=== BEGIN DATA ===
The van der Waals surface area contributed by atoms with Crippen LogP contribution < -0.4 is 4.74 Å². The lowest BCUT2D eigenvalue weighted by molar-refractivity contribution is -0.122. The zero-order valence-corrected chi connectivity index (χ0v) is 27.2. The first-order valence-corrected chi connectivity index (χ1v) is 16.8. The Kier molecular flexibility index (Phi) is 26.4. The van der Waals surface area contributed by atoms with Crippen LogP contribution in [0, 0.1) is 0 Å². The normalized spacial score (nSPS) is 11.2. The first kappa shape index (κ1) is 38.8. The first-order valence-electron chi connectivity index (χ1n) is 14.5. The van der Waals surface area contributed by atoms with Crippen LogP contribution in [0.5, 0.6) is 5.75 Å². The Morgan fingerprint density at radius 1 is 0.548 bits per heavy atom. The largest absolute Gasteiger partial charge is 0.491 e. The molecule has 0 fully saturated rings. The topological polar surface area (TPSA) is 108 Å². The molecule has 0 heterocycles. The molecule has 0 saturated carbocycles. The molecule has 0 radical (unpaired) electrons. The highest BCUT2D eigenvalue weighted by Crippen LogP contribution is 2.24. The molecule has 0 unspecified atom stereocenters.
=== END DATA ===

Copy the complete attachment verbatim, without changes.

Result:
The van der Waals surface area contributed by atoms with Crippen LogP contribution < -0.4 is 4.74 Å². The lowest BCUT2D eigenvalue weighted by molar-refractivity contribution is -0.122. The zero-order valence-corrected chi connectivity index (χ0v) is 27.2. The first-order valence-corrected chi connectivity index (χ1v) is 16.8. The Kier molecular flexibility index (Phi) is 26.4. The van der Waals surface area contributed by atoms with Crippen LogP contribution in [0, 0.1) is 0 Å². The normalized spacial score (nSPS) is 11.2. The first kappa shape index (κ1) is 38.8. The first-order valence-electron chi connectivity index (χ1n) is 14.5. The van der Waals surface area contributed by atoms with Crippen LogP contribution in [0.5, 0.6) is 5.75 Å². The Morgan fingerprint density at radius 1 is 0.548 bits per heavy atom. The largest absolute Gasteiger partial charge is 0.491 e. The molecule has 0 fully saturated rings. The topological polar surface area (TPSA) is 108 Å². The molecule has 0 heterocycles. The molecule has 0 saturated carbocycles. The molecule has 0 radical (unpaired) electrons. The highest BCUT2D eigenvalue weighted by Crippen LogP contribution is 2.24. The molecule has 0 unspecified atom stereocenters.